Homemade anti-tracking device

Matt Edmondson is a digital forensics expert and federal agent with the Department of Homeland Security, and he created a Raspberry Pi-based anti-tracking tool after a friend got worried they were being followed. No, he won’t say who the friend is. Matt is terrible at sharing gossip, which makes him a very good federal agent.

matt edmonson anti-tracking device
Photo by Matt Edmondson

What is it made of?

The entire device fits inside a waterproof case the size of a shoebox. A Raspberry Pi 3 runs the software while a Wi-Fi card and wireless signal detectors look for nearby devices. A portable charger powers everything, and a touchscreen shares each alert the device sends so the user gets a visual indication of which devices keep popping up and how often.

How does it work?

The device runs Kismet software to detect smartphones and tablets nearby that are looking for Wi-Fi or trying to connect to Bluetooth devices. Kismet is a network detector, packet sniffer, and intrusion detection system, and it runs with any wireless card that supports raw monitoring mode.

We all know our phones track our app usage and location, but you may not be aware that your phone is also constantly looking for wireless networks around it. And it gets especially excited when it finds a network it has connected to before. “Especially excited” is the technical term for “doing something different which notifies Kismet in a special and different way”. If Kismet finds a device that it has seen in the last twenty minutes, it flashes up a warning to let the user know they might be being tracked.

matt edmonson anti-tracking device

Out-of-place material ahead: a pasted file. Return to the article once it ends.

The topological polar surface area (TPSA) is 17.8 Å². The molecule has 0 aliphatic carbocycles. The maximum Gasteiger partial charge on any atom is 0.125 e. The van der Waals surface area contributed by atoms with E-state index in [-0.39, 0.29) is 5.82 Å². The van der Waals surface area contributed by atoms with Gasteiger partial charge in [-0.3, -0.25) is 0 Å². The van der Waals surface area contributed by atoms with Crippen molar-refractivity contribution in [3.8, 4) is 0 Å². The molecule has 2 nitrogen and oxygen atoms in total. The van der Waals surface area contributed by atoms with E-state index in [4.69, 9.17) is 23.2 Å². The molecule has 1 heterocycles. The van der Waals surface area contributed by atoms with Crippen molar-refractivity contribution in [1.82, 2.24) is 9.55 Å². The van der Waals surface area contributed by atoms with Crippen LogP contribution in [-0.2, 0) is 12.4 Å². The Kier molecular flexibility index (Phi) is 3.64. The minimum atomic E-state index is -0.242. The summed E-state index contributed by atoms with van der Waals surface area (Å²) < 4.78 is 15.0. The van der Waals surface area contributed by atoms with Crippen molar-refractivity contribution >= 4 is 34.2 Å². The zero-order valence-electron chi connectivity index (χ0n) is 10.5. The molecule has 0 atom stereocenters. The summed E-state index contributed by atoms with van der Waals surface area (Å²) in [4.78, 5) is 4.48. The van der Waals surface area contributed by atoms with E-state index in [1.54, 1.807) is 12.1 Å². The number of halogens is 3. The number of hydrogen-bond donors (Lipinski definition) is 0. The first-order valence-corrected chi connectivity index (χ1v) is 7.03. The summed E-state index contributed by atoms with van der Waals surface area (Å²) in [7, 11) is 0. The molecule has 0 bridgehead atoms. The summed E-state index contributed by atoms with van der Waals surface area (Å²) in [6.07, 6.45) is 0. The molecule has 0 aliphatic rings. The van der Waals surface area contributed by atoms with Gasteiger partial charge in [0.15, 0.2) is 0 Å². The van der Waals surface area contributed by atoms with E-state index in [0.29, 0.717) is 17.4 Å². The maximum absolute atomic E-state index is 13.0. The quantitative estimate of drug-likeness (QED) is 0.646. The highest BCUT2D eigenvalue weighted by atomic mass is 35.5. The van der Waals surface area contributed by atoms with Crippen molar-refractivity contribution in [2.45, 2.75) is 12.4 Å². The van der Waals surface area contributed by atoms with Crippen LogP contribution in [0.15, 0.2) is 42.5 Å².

Photo by Matt Edmondson

Matt wrote code in Python to keep lists of the devices that his anti-tracking tool has come into contact with, so that the software can check its log and see the last time it came across each device.

This homemade tracking device is designed for use on the move. If you’re sitting for a long time in one place where lots of other people are also hanging around for longer periods, like a cinema or a restaurant, you’ll get pinged every twenty minutes to let you know your seat neighbours might be tracking you.

You can see Matt’s presentation on this device to last month’s Black Hat USA security conference, or head to GitHub to take a look at his code for this anti-tracking build.


Matt avatar

Could you add a link to the project? Thanks

Helen Lynn avatar

Rats – we obviously dropped that on the floor somewhere along the way. Added; thanks!

Bonzadog avatar

An excellent article and idea.
I would like more details about the HW used, if possible.

beta-tester avatar

not really new, some shops using this method to track customer/visitors in their shops (via WiFi, BT, GSM). so i don’t think serious “agents” have their mobilephones WiFi or BT turned on.

some smartphone OS versions have an option to randomize its MAC for every search for networks nearby – at least for WiFi search.

how practical is this box? if you don’t have a backpack where you can store it, it is not small enough to keep it with you all the time – ok, in some countries you use you car nearly for everything – but not here where i am.

i hope this box does not radiate any signature itself – otherwise you could get tracked even easier … :P

Paul avatar

In terms of portability and stealth, this whole project can be accomplished using a smartphone with NetHunter OS installed. You wouldn’t even need an external WiFi dongle if you have a phone that has kernel monitor mode support. Can’t get much more portable and stealth than a regular looking smartphone.

Clayton Ross avatar

Add in a few sdr dongles and sweep more bands and I would be impressed

Serge Khachatour avatar

This is an awesome article. Thanks for sharing. I have to try this out :) i have all the hardware and can expand on this with a a few nodejs servers. WOW possibilities are endless!

exlibris avatar

It can also be interesting for home security, detecting the same Wi-Fi nearby can warn of thieves watching.

Sakura avatar

Stored information should be geo-tagged. This avoids false alarms when standing still. But above all, it allows alarming if the same device is detected near us in various places. It would be more practical to use the geo tag instead of the time tag.

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